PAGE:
I mean just find an electrical engineering curriculum from the internet at some engineering college and use it as a guide.

Anyway, once you have circuits 1, microelectronics, know how to code C and all that entails, you can start working with microcontrollers.

Learning all the basics can be done in a year +/- if you actually put the time in.
>>
File: 1668739577478564.jpg (51 KB, 500x500)
51 KB
51 KB JPG
>>2780499
art of electronics, student manual for the art of electronics, learning the art of electronics. probably the last one will be the best. you can emulate the boards or buy the bill of goods, depending on how rich you're feeling. i think laoe ends with a zilog.

after you do that then you can firm up on the detail and precision if you want to.
>>
I tried reading the art of electronics and practical electronics for inventors and they're very dry and tedious to read.
The arrl handbook is the best when it comes to it being the right combination of accessible and packing information.
>>
step1 is learning how to use a search engine
>>
>>2782438
>I tried reading the art of electronics
try learning the art of electronics then. it's pretty much just the harvard course and is self-contained. aoe is something of a reference book and is pretty different. learning the art thing is meant to be completed in 25 days, but i think that's summer school days ie a working day each.
>>
>Soldering Iron
>PCB Holder
>Multimeter
>Cutter and Stripper
>Power Supply
What else do I need?
>>
>>2782490
illuminated magnifying work light, or microscope of some kind. low magnification is good (5x eyepiece and 0.5x objective is nice on my stereoscopic one) , USB ones with screen are also practical.

a solder fume ventilator, one strong enough to stop the fumes rising straight up into your face, if you use a microscope. It doesnt have to be filtered or venting to outside, but those are required if you cant open a lot of doors/windows to keep the air fresh

a pair of 160% magnifying glasses like aliexpress stock are extremely useful of your eyes are older than ~30 years

flush cutters

hot glue gun - trust me, they are just useful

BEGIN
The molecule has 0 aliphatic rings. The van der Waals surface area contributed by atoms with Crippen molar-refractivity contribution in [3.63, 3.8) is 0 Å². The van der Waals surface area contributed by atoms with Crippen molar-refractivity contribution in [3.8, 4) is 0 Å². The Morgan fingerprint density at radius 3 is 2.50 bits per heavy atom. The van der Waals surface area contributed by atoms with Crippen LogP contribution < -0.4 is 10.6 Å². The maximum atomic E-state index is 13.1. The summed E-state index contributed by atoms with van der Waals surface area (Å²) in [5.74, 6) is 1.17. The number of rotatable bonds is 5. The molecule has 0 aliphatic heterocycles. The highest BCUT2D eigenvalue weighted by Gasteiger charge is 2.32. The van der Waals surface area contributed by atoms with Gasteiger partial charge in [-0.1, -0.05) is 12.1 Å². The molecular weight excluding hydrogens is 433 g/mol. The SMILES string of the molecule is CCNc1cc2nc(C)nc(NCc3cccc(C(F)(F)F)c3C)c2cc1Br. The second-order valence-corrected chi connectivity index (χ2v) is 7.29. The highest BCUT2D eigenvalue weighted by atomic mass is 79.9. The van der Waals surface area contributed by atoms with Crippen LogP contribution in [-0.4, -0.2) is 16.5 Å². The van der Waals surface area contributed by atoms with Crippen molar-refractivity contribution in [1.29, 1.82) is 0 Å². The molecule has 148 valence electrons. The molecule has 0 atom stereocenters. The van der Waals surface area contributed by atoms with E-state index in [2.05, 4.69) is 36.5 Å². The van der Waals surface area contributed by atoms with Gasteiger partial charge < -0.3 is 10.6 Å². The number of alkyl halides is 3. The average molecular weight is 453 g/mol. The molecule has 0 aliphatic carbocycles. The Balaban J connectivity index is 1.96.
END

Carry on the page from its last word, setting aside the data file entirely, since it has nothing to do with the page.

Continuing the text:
fiber optic strippers, for any wire finer than 28AWG

an assortment box of connectors and crimp terminals for anything you intend to use. JST XH is a good start

crimpers for the above - the simple kind are better than the larger more complex type
these are excellent for electronics: https://www.aliexpress.com/item/1005004251797726.html

ferrules are also a very useful type of terminator
https://www.aliexpress.com/item/1005006134266908.html

solder flux dispenser
https://www.aliexpress.com/item/1005004749322420.html
>>
>>2782490
pen + pencil and journal
>>
>>2780562
Don't waste your money on ""official"" arduino stuff, the people behind arduino are assholes who stole it all themselves. Might just buy cheap chinese clones.
>>
>>2780499
BASIC ELECTRICAL ENGINEERING BY ERWIN KRYSIG
>>
How long can I put off learning soldering with breadboards? Can I learn the basics with just them?
>>
Question, are contacts from ladder logic based off their unenergized state or from the intended position off the switch?
>>
File: disgusting.jpg (27 KB, 443x550)
27 KB
27 KB JPG
>>2782708
forever but you should stop being a fucking whiney ass gen-A faggot and just learn to solder. soldering will make you instantly more useful than 10 years spent fucking with bread boards and still not being able to solder. seriously what the fuck are you afraid of?
>>
>>2780499
get an electronics starter kit, just to have a vague idea of what it's all about

>>2780517
>>2780571
>>2780587
bruh wtf

>>2780593
>>2780607
>>2780609
>>2781949
>>2782507
literally tldr
>>
>>2782708
design it on a breadboard. Then make a more robust version by soldering perfboard... which will suck a bit becasue soldering perfboard does suck compared to soldering a PCB, but wont be as easy to break as a breadboard where its far too easy to accidentally pull a wire/component.